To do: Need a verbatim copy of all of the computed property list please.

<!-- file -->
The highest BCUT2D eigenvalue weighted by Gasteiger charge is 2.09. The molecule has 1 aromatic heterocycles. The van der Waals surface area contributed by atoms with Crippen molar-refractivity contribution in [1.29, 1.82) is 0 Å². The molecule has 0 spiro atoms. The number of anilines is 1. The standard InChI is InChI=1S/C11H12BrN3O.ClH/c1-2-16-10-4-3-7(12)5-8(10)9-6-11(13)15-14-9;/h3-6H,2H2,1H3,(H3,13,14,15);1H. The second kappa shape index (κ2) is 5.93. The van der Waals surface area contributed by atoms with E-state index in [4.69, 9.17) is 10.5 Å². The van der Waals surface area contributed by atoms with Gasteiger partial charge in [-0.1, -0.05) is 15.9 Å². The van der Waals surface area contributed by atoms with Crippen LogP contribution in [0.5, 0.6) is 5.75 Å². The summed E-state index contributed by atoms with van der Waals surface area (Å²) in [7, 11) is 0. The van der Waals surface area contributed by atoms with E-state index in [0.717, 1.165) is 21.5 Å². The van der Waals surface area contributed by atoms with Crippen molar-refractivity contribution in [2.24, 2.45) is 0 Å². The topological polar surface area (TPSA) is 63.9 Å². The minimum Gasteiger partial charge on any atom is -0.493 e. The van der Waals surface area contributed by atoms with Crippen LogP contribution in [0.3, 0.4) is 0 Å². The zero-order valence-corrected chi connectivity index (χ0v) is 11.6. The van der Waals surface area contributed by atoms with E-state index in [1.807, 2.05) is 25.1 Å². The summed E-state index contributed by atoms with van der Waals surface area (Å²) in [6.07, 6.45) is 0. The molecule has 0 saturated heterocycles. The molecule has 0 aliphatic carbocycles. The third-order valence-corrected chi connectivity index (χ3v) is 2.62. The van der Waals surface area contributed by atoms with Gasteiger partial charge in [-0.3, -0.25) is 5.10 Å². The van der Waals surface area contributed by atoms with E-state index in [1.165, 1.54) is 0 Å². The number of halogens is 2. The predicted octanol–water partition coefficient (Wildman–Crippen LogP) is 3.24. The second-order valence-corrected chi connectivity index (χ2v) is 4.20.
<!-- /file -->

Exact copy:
The highest BCUT2D eigenvalue weighted by Gasteiger charge is 2.09. The molecule has 1 aromatic heterocycles. The van der Waals surface area contributed by atoms with Crippen molar-refractivity contribution in [1.29, 1.82) is 0 Å². The molecule has 0 spiro atoms. The number of anilines is 1. The standard InChI is InChI=1S/C11H12BrN3O.ClH/c1-2-16-10-4-3-7(12)5-8(10)9-6-11(13)15-14-9;/h3-6H,2H2,1H3,(H3,13,14,15);1H. The second kappa shape index (κ2) is 5.93. The van der Waals surface area contributed by atoms with E-state index in [4.69, 9.17) is 10.5 Å². The van der Waals surface area contributed by atoms with Gasteiger partial charge in [-0.1, -0.05) is 15.9 Å². The van der Waals surface area contributed by atoms with Crippen LogP contribution in [0.5, 0.6) is 5.75 Å². The summed E-state index contributed by atoms with van der Waals surface area (Å²) in [7, 11) is 0. The van der Waals surface area contributed by atoms with E-state index in [0.717, 1.165) is 21.5 Å². The van der Waals surface area contributed by atoms with Crippen molar-refractivity contribution in [2.24, 2.45) is 0 Å². The topological polar surface area (TPSA) is 63.9 Å². The minimum Gasteiger partial charge on any atom is -0.493 e. The van der Waals surface area contributed by atoms with Crippen LogP contribution in [0.3, 0.4) is 0 Å². The zero-order valence-corrected chi connectivity index (χ0v) is 11.6. The van der Waals surface area contributed by atoms with E-state index in [1.807, 2.05) is 25.1 Å². The summed E-state index contributed by atoms with van der Waals surface area (Å²) in [6.07, 6.45) is 0. The molecule has 0 saturated heterocycles. The molecule has 0 aliphatic carbocycles. The third-order valence-corrected chi connectivity index (χ3v) is 2.62. The van der Waals surface area contributed by atoms with Gasteiger partial charge in [-0.3, -0.25) is 5.10 Å². The van der Waals surface area contributed by atoms with E-state index in [1.165, 1.54) is 0 Å². The number of halogens is 2. The predicted octanol–water partition coefficient (Wildman–Crippen LogP) is 3.24. The second-order valence-corrected chi connectivity index (χ2v) is 4.20.